AlSat-1B is an Algerian Medium-Resolution Earth Imaging Satellite built in a joint project by the Algerian Space Agency (ASAL) and Surrey Satellite Technology Ltd (SSTL). Built on a commercial satellite platform, AlSat-1B hosts a 22-meter multispectral and 12-meter panchromatic imager.
The satellite was ordered in July 2014 and its development was accompanied by a comprehensive training program. Assembly, Integration and Testing of the satellite was carried out by 18 ASAL engineers assisted by SSTL staff for the transfer of skills and the development of local capabilities.
The satellite follows up on the AlSat-1A mission capable of 32-meter multispectral imaging as part of the Disaster Monitoring Constellation. The satellite was launched in 2002 and operated beyond its expected life time supporting resource monitoring, fire detection, and global disaster monitoring.
The 103-Kilogram AlSat-1B spacecraft is based on the SSTL-100 satellite platform suitable for light-weight Earth Observation payloads. SSTL-100 is advertised as a cost-effective platform for a wide range of LEO missions including single-bus and constellation missions. It can host payloads up to 15 Kilograms and has a five-year service life.
The SSTL-100 platform offers a main payload volume of 32 by 30 by 25 centimeters and a internal secondary volume of 18 by 22 by 4 centimeters. It consists of a stack of core avionics systems using a modular design supported by microtrays which add mechanical strength to the satellite and provide mounting structures for other satellite equipment. Internal panels are used to support the various subsystems of the satellite.
Electrical power is provided by three body-mounted solar panels installed on three sides of the satellite for a total area of 1.08m² using single-junction solar cells and a 0.36m² deployable solar array hosting triple-junction cells with higher efficiency.
Power is fed to a 15 Amp-hour Li-Ion battery using Battery Charge Regulators to manage the state of charge of the battery. Power from the battery is passed to the Power Conditioning Module and Power Distribution Module that supply an unregulated 28V power bus and a regulated 5V bus and distribute/switch power to all satellite subsystems. The satellite payload receives an average power of 24 Watts, though peak power demands of 48W can be satisfied by the satellite bus.
The Attitude Determination and Control System of the Satellite uses a redundant set of sun sensors and magnetometers for coarse attitude knowledge and star tackers for high-precision three-axis orientation knowledge.
Attitude actuation is accomplished by using 10SP-M reaction wheels. The reaction wheels are 109 millimeters in diameter and 101mm long with a mass of about 960 grams using integrated electronics that execute commands from the onboard computer. The reaction wheels spin at up to 5000rpm to deliver an angular momentum of 0.42Nms and a peak torque of 0.011Nm. Momentum management is provided by 25-centimeter long magnetic torquers.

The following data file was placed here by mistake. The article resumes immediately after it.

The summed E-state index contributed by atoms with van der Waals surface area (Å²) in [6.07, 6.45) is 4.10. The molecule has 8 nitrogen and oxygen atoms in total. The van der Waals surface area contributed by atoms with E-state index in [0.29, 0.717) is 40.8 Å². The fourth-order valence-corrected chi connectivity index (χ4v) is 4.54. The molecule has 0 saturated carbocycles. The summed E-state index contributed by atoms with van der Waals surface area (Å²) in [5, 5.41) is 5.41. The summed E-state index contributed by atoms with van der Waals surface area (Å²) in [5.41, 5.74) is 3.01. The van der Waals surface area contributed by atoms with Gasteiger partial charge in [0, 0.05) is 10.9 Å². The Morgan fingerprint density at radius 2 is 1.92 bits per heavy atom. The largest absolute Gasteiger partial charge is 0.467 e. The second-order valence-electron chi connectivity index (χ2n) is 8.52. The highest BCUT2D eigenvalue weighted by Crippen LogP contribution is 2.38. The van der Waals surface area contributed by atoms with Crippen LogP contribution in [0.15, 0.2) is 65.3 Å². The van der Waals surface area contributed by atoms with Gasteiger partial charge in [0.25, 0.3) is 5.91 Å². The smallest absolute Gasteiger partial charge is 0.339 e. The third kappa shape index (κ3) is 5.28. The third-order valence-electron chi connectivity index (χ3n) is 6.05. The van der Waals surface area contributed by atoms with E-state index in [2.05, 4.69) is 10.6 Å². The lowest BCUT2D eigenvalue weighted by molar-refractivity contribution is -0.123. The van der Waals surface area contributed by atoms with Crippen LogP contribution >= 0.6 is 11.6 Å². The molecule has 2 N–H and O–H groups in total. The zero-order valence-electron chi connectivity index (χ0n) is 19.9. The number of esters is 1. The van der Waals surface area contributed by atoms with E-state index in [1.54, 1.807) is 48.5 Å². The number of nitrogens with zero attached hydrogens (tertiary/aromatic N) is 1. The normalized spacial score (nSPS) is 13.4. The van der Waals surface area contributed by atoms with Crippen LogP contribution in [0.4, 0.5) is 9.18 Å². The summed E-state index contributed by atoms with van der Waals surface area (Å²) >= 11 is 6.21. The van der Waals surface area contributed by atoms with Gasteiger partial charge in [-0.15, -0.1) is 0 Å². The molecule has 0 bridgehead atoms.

The satellite uses a Butane Propulsion System, a high-performance alternative for low earth orbit missions. It is comprised of a pair of propellant tanks feeding a single resistojet thruster via a series of propellant flow and isolation control valves. The system is a warm gas system, heating up a resistojet thruster to increase the specific impulse of the propellant over that obtained when used in a cold gas engine.
The propulsion system is 44 by 44 by 14 centimeters in size and weighs 8 Kilograms, including a 2.35-Kilogram supply of Butane. The resistojet thruster is heated by two 15-Watt heaters, requiring ten minutes of pre-heating, delivering a nominal thrust of 50 Millinewtons and a specific impulse over 80 seconds. The overall delta-v budget of SSTL-100 is 20 meters per second, allowing for launch vehicle error correction and several years of orbit maintenance.
The Onboard Computer system is in charge of receiving and processing commands from Earth and controlling all satellite subsystems. The system also receives all payload data that is stored and conditioned for downlink by the OBC. Payload data is stored in a 16GB High-Speed Data Recorder that supports 20 LVDS inputs/outputs at a data rate of 150Mbps, 5 SerDes inputs at up to 2Gbps and 16 LVDS outputs at 150Mbps. The system is 32 by 17 by 5.5 centimeters in dimensions at a mass of 1 Kilogram.
Payload data is dowlinked via an X-Band terminal achieving a nominal data rate of 80Mbps while telecommand uplink and telemetry downlink uses an S-Band system.
The primary payload of AlSat-1B is the DMC Multispectral Imager (MSI) baselined for use on the SSTL-100-based satellites in the Disaster Monitoring Constellation (DMC) that has been in continuous operation for over a decade. The MSI flown on this mission represents an advanced version of the original imaging system, improving ground resolution from 32 to 22 meters.
The wide-swath MSI consists of six separate imagers arranged in two banks of three sensors. Each bank is installed at an angle to each other so they can image adjacent parts of the ground scene with a 500-pixel overlap between the two. Each channel has a field of view of 26 degrees and the telescopic imagers have a 15.6-centimeter focal length.
Opposite sensor pairs each host a 14,400-pixel linear CCD sensor and identical passband filter – creating an effective image width of 28,300 pixels corresponding to a ground swath width of 660 Kilometers. The three wavelength channels supported by the instrument are identical to three of the Landsat passbands to ensure data compatibility. MSI covers a green (523-605nm), red (629-690nm) and near infrared (774-900nm) channel.
MSI measures 31 by 26 by 24 centimeters in size and weighs 12 Kilograms, requiring a power supply of 24 Watts.